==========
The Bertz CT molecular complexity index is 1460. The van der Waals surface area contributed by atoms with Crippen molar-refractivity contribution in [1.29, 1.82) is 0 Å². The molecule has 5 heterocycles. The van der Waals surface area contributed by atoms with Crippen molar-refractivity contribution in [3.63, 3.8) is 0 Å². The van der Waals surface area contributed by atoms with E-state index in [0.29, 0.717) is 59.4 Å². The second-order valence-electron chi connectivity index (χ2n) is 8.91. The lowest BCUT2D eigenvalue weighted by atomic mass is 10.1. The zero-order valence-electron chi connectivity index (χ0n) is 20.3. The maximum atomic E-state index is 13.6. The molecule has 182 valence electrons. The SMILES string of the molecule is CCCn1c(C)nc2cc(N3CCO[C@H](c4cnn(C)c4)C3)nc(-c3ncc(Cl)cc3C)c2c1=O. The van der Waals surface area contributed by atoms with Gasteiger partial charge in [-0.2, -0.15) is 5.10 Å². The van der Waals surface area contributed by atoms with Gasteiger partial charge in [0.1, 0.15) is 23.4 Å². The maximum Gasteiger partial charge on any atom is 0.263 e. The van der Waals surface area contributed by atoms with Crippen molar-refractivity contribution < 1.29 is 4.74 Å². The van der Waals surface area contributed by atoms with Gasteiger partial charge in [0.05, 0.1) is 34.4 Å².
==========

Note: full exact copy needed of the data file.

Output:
The Bertz CT molecular complexity index is 1460. The van der Waals surface area contributed by atoms with Crippen molar-refractivity contribution in [1.29, 1.82) is 0 Å². The molecule has 5 heterocycles. The van der Waals surface area contributed by atoms with Crippen molar-refractivity contribution in [3.63, 3.8) is 0 Å². The van der Waals surface area contributed by atoms with E-state index in [0.29, 0.717) is 59.4 Å². The second-order valence-electron chi connectivity index (χ2n) is 8.91. The lowest BCUT2D eigenvalue weighted by atomic mass is 10.1. The zero-order valence-electron chi connectivity index (χ0n) is 20.3. The maximum atomic E-state index is 13.6. The molecule has 182 valence electrons. The SMILES string of the molecule is CCCn1c(C)nc2cc(N3CCO[C@H](c4cnn(C)c4)C3)nc(-c3ncc(Cl)cc3C)c2c1=O. The van der Waals surface area contributed by atoms with Gasteiger partial charge in [-0.2, -0.15) is 5.10 Å². The van der Waals surface area contributed by atoms with Gasteiger partial charge in [0.1, 0.15) is 23.4 Å². The maximum Gasteiger partial charge on any atom is 0.263 e. The van der Waals surface area contributed by atoms with Crippen molar-refractivity contribution < 1.29 is 4.74 Å². The van der Waals surface area contributed by atoms with Gasteiger partial charge in [0.05, 0.1) is 34.4 Å².